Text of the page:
The Human Genetic Blueprint Has Been Drafted, Offering Both Perils and Opportunities for the Environment. The Big Question: Are We Changing the Nature of Nature?
Princeton University microbiologist Lee M. Silver can see a day a few centuries from now when there are two species of humans—the standard-issue “Naturals,” and the “Gene-enriched,” an elite class whose parents consciously bought for them designer genes, and whose parents before them did the same, and so on for generations. Want Billy to have superior athletic ability? Plunk down the cash. Want Suzy to be exceptionally smart? Just pull out the Visa card at your local fertility clinic, where the elite likely will go to enhance their babies-to-be.
It will start innocently enough: Birth defects that are caused by a single gene, such as cystic fibrosis and Tay-Sachs disease, will be targeted first, and probably with little controversy. Then, as societal fears about messing with Mother Nature subside, Silver and other researchers predict that a genetic solution to preventing diabetes, heart disease and other big killers will be found and offered. So will genetic inoculations against HIV. Eventually, the mind will be targeted for improvement—preventing alcohol addiction and mental illness, and enhancing visual acuity or intelligence to try to produce the next Vincent Van Gogh or Albert Einstein. Even traits from other animals may be added, such as a dog's sense of smell or an eagle's eyesight.
What parents would see as a simple, if pricey, way to improve their kids would result, after many generations of gene selection, in a profound change by the year 2400—humans would be two distinct species, related as humans and chimps are today, and just as unable to interbreed. People now have 46 chromosomes; the gene-enriched would have 48 to accommodate added traits, Silver predicts in his aptly titled book, Remaking Eden.
We may already be on the path to change the very nature of nature. If you think it's a far-off prospect best left to future generations, think again. On June 26, 2000, with much fanfare, scientists with the taxpayer-supported Human Genome Project (working with the private Celera Genomics of Rockville, Maryland) announced that they had completed a working draft of a genetic blueprint for a human being. Many details still need to be filled in before scientists can build a human from scratch.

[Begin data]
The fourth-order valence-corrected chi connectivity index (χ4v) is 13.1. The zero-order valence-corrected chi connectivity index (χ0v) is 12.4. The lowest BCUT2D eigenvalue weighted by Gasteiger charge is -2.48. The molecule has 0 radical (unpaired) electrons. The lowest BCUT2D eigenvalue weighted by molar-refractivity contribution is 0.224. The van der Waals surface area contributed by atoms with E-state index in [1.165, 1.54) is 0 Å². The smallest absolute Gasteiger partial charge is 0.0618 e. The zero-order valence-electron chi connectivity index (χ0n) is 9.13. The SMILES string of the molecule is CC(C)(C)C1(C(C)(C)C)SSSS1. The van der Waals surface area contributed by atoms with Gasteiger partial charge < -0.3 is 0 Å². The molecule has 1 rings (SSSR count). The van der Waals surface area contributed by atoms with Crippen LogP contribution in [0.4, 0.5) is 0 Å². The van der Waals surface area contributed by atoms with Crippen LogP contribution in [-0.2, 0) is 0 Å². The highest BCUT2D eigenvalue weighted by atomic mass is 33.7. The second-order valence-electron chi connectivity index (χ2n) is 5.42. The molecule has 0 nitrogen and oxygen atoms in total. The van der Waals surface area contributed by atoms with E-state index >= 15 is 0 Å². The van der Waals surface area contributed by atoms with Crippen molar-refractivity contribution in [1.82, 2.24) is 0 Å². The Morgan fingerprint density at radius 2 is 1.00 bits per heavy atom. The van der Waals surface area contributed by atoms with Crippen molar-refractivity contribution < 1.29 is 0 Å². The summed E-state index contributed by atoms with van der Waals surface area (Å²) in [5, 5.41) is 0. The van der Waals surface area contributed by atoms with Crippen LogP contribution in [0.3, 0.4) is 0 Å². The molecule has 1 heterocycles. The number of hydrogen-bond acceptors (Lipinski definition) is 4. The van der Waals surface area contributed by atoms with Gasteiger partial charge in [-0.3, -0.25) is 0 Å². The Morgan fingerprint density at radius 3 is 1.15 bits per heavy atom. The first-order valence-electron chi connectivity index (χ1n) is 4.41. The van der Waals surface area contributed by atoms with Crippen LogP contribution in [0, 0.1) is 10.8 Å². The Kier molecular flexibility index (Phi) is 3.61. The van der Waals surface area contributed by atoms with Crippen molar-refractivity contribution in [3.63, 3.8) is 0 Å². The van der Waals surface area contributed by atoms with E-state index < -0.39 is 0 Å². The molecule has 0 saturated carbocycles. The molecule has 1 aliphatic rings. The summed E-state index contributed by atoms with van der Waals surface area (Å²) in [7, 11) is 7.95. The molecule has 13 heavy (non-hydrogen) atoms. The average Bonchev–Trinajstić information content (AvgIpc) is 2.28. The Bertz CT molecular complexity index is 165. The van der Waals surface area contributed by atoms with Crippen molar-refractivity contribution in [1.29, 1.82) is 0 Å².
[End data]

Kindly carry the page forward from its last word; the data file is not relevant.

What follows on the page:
Sequencing the human genome requires identifying 3.2 billion chemical “letters” located on the 46 coiled strands of DNA found in nearly every human cell. While researchers now know the order in which DNA is arranged on the chromosomes, they haven't identified all those chemical “letters,” which contain the instructions for making the proteins that comprise the human body. About half of the genome sequence is in near-finished form or better; a quarter is finished. The 15-year project is to be completed in 2005 at a budgeted cost of $3 billion, though some of that tax money is spent on other genomic research.
While the implications for longevity, health insurance and discrimination of this milestone achievement have grabbed media attention, the ramifications for the environment—good and bad—haven't.
An Accelerating Timetable
How soon will all this happen? Silver believes that by around 2010 parents will be able to genetically ensure their babies won't grow up to be fat or alcoholic, and by 2050 arrange to insert an extra gene into single-cell embryos within 24 hours of conception to make babies resistant to AIDS. It is already possible to insert foreign DNA into mice, pigs and sheep. The obstacles to inserting them in humans are mainly technical ones. At this point in human knowledge, it could lead to mutations. Several techniques are under development to try to avoid that, however.
“For the near and midterm future, we're looking at science fiction. You'd have to be terminally reckless to do that type of human engineering on people [with what we know now],” argues law professor Henry T. Greely, co-director of the Program in Genomics, Ethics and Society at the Stanford University Center for Biomedical Ethics.
To change a baby's eye color or hair color within a fertilized human egg “would be a very expensive and dangerous proposition for such trivial purposes,” says Dr. Marvin Frazier, who fields human genome questions as director of the Life Sciences Division of the U.S. Department of Energy's Office of Biological and Environmental Research. “It is also my opinion that this would be wrong,” he added, “but that will not stop some people from wanting to try.”
As for manipulating intelligence or athletic ability, Frazier says it will take scientists many decades to figure out how to do it. These particular traits don't rely on one gene, but on all genes. They also rely “to a significant degree” on nurture instead of nature. Even when scientists figure it out, “It is likely that to achieve the desired goals would require a lot of experimentation, which translates into many hundred or thousands of mistakes before you get it right.” That means, Frazier says, “a lot of malformed babies and miscarriages.”
A Pivotal Moment